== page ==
What is less well known are the circumstances in which the Can-Can rose to itsenormous popularity. In the relaxed atmosphere of the Naughty Nineties, moralcensorship of stage performances in Paris virtually ceased to exist and theresprung up in the city a large number of nude shows. Naturally these attractedlarge audiences, especially at first. But numbers began to diminish as thepublic realised that nudity, once you have seen it a few times, is not reallyall that exciting.
Then the Follies opened with the Can-Can and its delightful display ofclothed feminine charm. It swept the board, virtually killing thenude-show trade overnight.
This is a prime example of Aphroditism. The Can-Can succeeded by playing on avital truth of human psychology--that the crude and obvious is essentiallyunerotic; that eroticism thrives on what is hidden and dies in a climate oftotal exposure; that what can be freely seen ceases to be worth looking at,while what is never quite revealed becomes an object of increasing power andattraction.
Is this a sexual perversion? Well, if we accept the assumptions of Freud, theman who invented the concept of sexual perversion, then it certainly is.Indeed, it is sexual perversion in its purest form. Freud believed that thesole purpose of eroticism was consummation; that the entire erotic aesthetic ofhumanity (indeed, ultimately the entire aesthetic of humanity passim)was merely a deviation from the animal instinct for procreation. Curiously,Freud's view, although based on Darwinism and the dogma that man is no morethan an animal, is very close in this respect to that of the Catholic Church,which also holds that procreation is the only legitimate aim of eroticfeeling.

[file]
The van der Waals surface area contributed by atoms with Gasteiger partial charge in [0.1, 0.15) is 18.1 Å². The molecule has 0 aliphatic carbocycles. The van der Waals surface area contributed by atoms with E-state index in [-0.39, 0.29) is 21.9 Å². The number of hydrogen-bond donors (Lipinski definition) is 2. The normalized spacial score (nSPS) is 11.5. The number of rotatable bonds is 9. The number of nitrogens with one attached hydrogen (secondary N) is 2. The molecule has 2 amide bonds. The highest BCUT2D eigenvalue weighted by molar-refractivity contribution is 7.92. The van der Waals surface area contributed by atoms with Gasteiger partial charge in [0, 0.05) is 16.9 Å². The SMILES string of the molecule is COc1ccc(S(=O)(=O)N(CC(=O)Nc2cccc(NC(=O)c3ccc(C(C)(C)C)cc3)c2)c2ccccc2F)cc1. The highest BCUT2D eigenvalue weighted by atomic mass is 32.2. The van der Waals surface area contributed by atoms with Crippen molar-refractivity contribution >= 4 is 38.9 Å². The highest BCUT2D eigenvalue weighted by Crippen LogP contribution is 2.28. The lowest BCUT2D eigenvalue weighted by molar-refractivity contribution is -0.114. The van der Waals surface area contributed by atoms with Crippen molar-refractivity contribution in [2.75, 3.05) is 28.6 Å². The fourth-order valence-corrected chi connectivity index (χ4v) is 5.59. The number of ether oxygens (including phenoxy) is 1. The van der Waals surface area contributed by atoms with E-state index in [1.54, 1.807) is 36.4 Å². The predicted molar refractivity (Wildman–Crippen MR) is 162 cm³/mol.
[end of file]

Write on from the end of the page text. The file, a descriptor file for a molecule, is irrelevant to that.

From this point of view, subtilism is the purest and simplest form of sexualdeviation. De-via-tion means literally "going out of one's way". Per-version isa "turning-away". If the true aim and goal is the sexual act, then anythingwhich leads away from this is a perversion or deviation.
To move voluntarily from the more explicit to the less explicit, from thecrudely obvious to the subtly suggestive, is sexual perversion parexcellence. The whole climate of sexual "frankness", the intensely andcrudely sexualised (and correspondingly de-eroticised) atmosphere of the late20th century is based squarely on this theory.
It is impossible to exaggerate the importance of Freud in these matters. Notonly the very concept of sexual perversion, but the entire way we talk about"sex" (including the very fact that we use the word "sex" as we do) comes fromFreud.
People who have scarcely heard of Freud use Freudian concepts every day oftheir lives; not simply in speaking, but in acting. The way they conduct theirrelationships, their expectations of other people, even the way they dress, arefounded on Freudian concepts. The simple facts of existence, the things we seefor ourselves and cannot imagine to be otherwise are Freudian, because althoughwe are "seeing for ourselves" we are looking through Freudian eyes.
The question, therefore, which needs desperately to be asked is was Freudright? Given that we are living in a Freudianised society, are we livingaccording to truths that the great man discovered, or are we living out thefalsehoods and misconceptions of a turn-of-the-century Viennese theorist?
Was Freud right about the erotic nature of man? And the erotic nature ofwoman?